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Northstar Aerospace recalls 20 employees

Northstar Aerospace marked a modest milestone today, announcing that it has now recalled about 20 laid off or furloughed workers. The Duluth-based precision machine shop now employs 40 people, up from a low of about 20 people in December. In the ...

Northstar Aerospace marked a modest milestone today, announcing that it has now recalled about 20 laid off or furloughed workers.

The Duluth-based precision machine shop now employs 40 people, up from a low of about 20 people in December. In the fall of 2008, Northstar had employed about 115 people.

But then the recession hit the aviation industry with full force, sending aircraft sales into a tailspin.

"We fell off the bridge in November," said John Eagleton, Northstar's president and CEO.

"In 45 years of business, I've never seen anything change so quickly," he said. "I had to rapidly bring the company down to a level where our expenses met our reduced revenues."

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Eagleton still hopes to see Northstar's work force return to its previous strength, but he said: "We're being very conservative with returning employees. We've been bringing back a few each Monday for the past several weeks."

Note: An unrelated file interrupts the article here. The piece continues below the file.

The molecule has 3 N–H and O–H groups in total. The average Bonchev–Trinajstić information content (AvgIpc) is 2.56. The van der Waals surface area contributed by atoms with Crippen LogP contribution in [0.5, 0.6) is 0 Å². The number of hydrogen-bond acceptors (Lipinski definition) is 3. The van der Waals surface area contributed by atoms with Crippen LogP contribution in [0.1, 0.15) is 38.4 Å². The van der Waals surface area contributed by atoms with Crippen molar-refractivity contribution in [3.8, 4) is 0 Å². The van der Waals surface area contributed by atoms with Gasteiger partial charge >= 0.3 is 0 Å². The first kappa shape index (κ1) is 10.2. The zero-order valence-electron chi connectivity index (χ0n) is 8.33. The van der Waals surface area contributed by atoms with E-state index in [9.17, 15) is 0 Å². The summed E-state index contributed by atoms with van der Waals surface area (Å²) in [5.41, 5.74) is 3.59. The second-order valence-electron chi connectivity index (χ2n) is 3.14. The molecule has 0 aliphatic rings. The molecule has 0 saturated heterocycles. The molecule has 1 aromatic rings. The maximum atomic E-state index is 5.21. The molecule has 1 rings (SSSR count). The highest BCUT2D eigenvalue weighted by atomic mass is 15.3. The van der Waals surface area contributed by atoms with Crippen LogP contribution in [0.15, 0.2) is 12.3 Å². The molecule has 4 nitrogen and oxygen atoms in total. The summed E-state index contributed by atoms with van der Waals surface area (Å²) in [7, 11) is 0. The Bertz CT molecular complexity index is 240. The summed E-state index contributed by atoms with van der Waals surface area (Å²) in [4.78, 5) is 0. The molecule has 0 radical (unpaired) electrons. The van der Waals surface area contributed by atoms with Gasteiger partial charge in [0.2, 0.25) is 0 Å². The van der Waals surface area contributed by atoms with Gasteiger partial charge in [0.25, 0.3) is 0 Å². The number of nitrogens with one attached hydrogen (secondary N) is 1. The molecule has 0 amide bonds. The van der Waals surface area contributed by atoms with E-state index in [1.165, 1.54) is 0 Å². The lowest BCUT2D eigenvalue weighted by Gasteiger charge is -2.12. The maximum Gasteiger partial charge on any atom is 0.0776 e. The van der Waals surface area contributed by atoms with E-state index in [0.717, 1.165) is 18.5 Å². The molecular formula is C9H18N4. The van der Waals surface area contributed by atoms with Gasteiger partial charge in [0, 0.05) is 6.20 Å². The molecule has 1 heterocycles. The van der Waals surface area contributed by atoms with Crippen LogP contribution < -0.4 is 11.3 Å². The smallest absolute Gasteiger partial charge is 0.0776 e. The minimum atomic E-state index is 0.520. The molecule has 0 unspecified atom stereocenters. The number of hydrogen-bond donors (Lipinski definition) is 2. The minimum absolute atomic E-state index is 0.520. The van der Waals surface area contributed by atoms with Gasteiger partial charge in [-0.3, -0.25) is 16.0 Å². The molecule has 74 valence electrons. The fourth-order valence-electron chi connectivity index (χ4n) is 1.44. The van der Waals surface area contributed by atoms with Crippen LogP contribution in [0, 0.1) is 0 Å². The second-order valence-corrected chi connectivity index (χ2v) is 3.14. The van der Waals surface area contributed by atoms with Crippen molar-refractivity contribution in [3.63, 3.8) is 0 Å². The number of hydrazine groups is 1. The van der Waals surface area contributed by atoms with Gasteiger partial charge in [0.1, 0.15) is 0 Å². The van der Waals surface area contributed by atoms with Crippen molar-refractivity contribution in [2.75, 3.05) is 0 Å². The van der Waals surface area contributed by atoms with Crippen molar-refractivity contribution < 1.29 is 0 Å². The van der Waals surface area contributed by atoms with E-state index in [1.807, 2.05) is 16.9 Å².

Cirrus Aircraft, Northstar Aerospace's largest single customer, has been ramping its production back up in recent weeks after a similar period of sharp cutbacks. The Duluth airplane manufacturer is now producing eight airplanes per week, leading to more work for Northstar.

But Northstar has lost another key source of business in Eclipse Aviation. The Albuquerque-based company was on the cusp of surpassing Cirrus as Northstar's biggest client, when it fell on financial hardships and filed for bankruptcy protection. The situation left Northstar and other Eclipse suppliers holding hefty unpaid tabs for receivables.

Northstar responded, in part, by working to diversify its business.

"When we were down and out, we had to get creative and find other industries we could serve," Eagleton said.

"It seems like the medical device industry never skips a beat," said Eagleton, describing one area where Northstar redoubled its efforts.

The company also has looked to alternative energy, including wind power.

This October, it expects to begin producing a newly designed vertical wind turbine for a client Eagleton said he could not identify.

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"I'm very cautiously optimistic, but right now we're taking it day by day," he said.

Related Topics: AVIATION
Peter Passi covers city government for the Duluth News Tribune. He joined the paper in April 2000, initially as a business reporter but has worked a number of beats through the years.
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